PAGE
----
WHEN I DO THIS:

    I add CLEAN/SHINY AND NEW 11 GAUGE multistranded grounding wire(like the one going from your service panel to the ground rod outside your home)...much bigger than speaker wire BTW. I found the smaller speaker/lampcord wires want to do to much sailing around the pot before they dissolve. The physical weight of the heavier wire helps.....both will work but I am all about easy.

    The high tin railroad babbit that the copper is being added to is a seperate "smelt" operation. I have found a thin stainless steel mixing bowl on top of my turkey burner to do the best job. Heat the bowl/babbit til it is HOT. Lay the 6 inch long stranded wire in the melt holding on to the tail with pliers. When the wire is HOT swish it around in a can of paste flux. Dip it back into the melt and it should now be all coated and tinned except on the pliers end. When you are sure it is tinned really good put the wire back into the paste flux and get a good bunch of paste on it. Now drop the wire into the babbit and stir until it is gone....this will take a few minutes. REPEAT this procedure until the babbit will not take anymore wire and starts to form oatmeal on top of the melt. You are now at the saturation/precippitation point...whatever you wanna call it. With the heat as high as it will go flux it again with the paste and scoop off anything that does not look like good alloy. TADAA, you now have copper enriched babbit. I use 5% by weight of this mixed into my 50/50 ww/PB alloy and it seems to work well...really well when one is pushing the limits and does not want a boolit that detonates when it hits fleshy critters one wishes to eat. It just happens to have the trait of being able to take pressure better in the barrel too.....which = better accuracy at high pressure/velocity. WIN/WIN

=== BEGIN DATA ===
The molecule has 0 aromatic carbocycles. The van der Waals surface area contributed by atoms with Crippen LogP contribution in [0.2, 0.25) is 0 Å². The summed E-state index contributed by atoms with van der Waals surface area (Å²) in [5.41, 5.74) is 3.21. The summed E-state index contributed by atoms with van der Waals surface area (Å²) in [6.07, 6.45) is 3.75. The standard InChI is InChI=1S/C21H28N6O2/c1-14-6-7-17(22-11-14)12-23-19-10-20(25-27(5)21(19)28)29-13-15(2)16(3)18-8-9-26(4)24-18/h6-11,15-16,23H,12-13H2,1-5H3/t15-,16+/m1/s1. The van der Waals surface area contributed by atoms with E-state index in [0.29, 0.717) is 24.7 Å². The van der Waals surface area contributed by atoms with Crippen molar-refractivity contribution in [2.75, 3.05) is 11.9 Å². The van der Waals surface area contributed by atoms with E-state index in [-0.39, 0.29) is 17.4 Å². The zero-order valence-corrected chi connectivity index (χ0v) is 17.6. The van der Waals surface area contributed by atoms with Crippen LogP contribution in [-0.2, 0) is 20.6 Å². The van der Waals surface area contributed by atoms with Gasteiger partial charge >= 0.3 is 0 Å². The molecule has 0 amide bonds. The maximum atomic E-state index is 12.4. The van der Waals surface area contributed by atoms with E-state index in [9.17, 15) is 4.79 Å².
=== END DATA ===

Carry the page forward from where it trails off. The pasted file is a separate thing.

This is not a magic boolit btw...YOU STILL NEED CONSISTENCY IN EVERY OTHER ASPECT FROM INGOT TO LOADED ROUND. YOU ALSO NEED TO CHOOSE THE RIGHT POWDER FOR YOUR BARREL LENGTH TO GET YOU WHERE YOU WANNA GO. THIS ALLOY IS ANOTHER TOOL TO ADD TO THE BOX, NOT A GET OUT OF JAIL FREE CARD.


    yOU WILL ALSO NEED TO CAST A BIT WARMER THAN NORMAL TO GET NORMAL RESULTS USING THIS CU/ALLOY. A lee dripO'matic is not the tool for the job. I ladlecast with a 40 pound capacity homemade steel pot sitting directly on my turkey fryer burner. I then turn a few degrees and drop them into a bucket of water.

    I hope the above is some clearish mud...holller back if you need more. Another option is ROTOMETALS if you do not wanna play alchemist in your yard.

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    High-amperage electricity is also handy for dissolving copper wire directly and quickly into tin/lead alloy.....and making extremely hazardous fumes.

    Gear
    You can't fix Stupid, but you can occasionally head it off before it hurts something. --Stephen Adams

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  14. #14
    Boolit Master
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    Quote Originally Posted by 357maximum View Post
    I then turn a few degrees and drop them into a bucket of water.
    Your water quenching these on top of adding the copper? How freaking hard are these
    I guess, in thinking about you other posts, the copper doesnt do so much to harden as strengthen the alloy correct?

    Would oven heat treating work?

    I do like the "voodoo" aspect of this >

  15. #15